The American Public Transportation Association (APTA), the D.C. lobbying
arm for much of the transit industry, today asked the House committee
in charge of homeland security spending for $1.1 billion next year to
beef up rail and bus security, a four-fold increase over the level that
Congress approved for 2010.
APTA president William Millar told members of the House
appropriations committee that a recent survey of member agencies' unmet
security needs totaled $6.4 billion, or nearly twice as much money
authorized in the 2007 law
that codified the recommendations of the 9/11 Commission.
“Public transportation systems
have taken many steps to improve security,"Millar said, "but almost 9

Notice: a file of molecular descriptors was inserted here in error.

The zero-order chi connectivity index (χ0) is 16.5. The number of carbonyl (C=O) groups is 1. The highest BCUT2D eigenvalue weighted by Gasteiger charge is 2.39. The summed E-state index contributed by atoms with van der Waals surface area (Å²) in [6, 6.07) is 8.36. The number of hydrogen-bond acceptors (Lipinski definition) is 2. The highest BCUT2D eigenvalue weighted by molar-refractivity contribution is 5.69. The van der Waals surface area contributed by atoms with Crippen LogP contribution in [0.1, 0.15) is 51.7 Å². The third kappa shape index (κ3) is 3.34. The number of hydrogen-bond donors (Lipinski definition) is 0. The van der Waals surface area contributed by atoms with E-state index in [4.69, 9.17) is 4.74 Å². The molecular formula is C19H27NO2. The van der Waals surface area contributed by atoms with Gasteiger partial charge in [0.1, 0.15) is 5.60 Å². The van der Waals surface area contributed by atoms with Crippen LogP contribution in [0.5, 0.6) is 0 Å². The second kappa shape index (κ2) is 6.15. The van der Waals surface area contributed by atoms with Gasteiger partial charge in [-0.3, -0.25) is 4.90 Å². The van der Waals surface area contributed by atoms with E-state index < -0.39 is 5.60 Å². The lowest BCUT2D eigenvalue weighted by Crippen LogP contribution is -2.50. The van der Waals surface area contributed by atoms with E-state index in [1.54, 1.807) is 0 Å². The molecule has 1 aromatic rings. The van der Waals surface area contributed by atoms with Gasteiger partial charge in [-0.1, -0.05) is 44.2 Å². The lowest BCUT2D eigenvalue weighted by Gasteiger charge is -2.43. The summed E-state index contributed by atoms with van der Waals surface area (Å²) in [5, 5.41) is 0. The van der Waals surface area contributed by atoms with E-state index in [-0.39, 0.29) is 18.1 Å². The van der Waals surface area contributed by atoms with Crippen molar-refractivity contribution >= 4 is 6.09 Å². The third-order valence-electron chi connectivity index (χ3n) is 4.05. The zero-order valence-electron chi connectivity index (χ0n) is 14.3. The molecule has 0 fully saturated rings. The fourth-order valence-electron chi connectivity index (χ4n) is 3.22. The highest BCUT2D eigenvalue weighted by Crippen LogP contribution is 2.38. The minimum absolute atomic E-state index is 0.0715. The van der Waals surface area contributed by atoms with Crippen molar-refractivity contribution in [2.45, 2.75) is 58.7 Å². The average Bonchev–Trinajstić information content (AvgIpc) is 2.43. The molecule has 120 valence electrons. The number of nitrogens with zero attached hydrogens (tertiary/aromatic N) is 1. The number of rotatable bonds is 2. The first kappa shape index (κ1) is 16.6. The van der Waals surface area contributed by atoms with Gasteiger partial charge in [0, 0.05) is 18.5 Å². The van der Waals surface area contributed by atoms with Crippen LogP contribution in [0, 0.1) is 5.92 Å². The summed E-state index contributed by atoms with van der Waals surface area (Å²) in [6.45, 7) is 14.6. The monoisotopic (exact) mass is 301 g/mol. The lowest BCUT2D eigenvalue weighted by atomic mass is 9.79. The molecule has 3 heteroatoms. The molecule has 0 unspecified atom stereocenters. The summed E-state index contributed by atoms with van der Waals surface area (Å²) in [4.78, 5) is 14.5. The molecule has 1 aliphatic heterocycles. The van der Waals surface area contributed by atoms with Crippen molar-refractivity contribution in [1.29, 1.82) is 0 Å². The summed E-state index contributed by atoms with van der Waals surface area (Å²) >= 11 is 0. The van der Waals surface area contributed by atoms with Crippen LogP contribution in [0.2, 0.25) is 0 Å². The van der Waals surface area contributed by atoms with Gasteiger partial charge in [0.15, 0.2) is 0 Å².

years since 9/11, we
still need significant investment in order to protect our citizens who
million trips each weekday on the nation’s public transit systems.”
In the 2010 fiscal year, federal funding for transit security
upgrades totaled $253 million, according to APTA. After last month's
fatal terrorist attacks on the Moscow subway system, several U.S. cities
security along their rail lines, but even the largest transit
agencies in the nation are short of underground
cameras and other monitoring equipment.
Millar carefully contrasted the federal government's focus on
aviation security with the requirements of securing local surface
transport networks. "[T]he scope and scale of the disproportionate
attention and dedication of
resources to one mode of travel over all others is hard to ignore," he
said, observing that the estimated 35 million daily trips on U.S.
transit last year -- or 10.2
billion in total -- amount to about 18 times the numbers of daily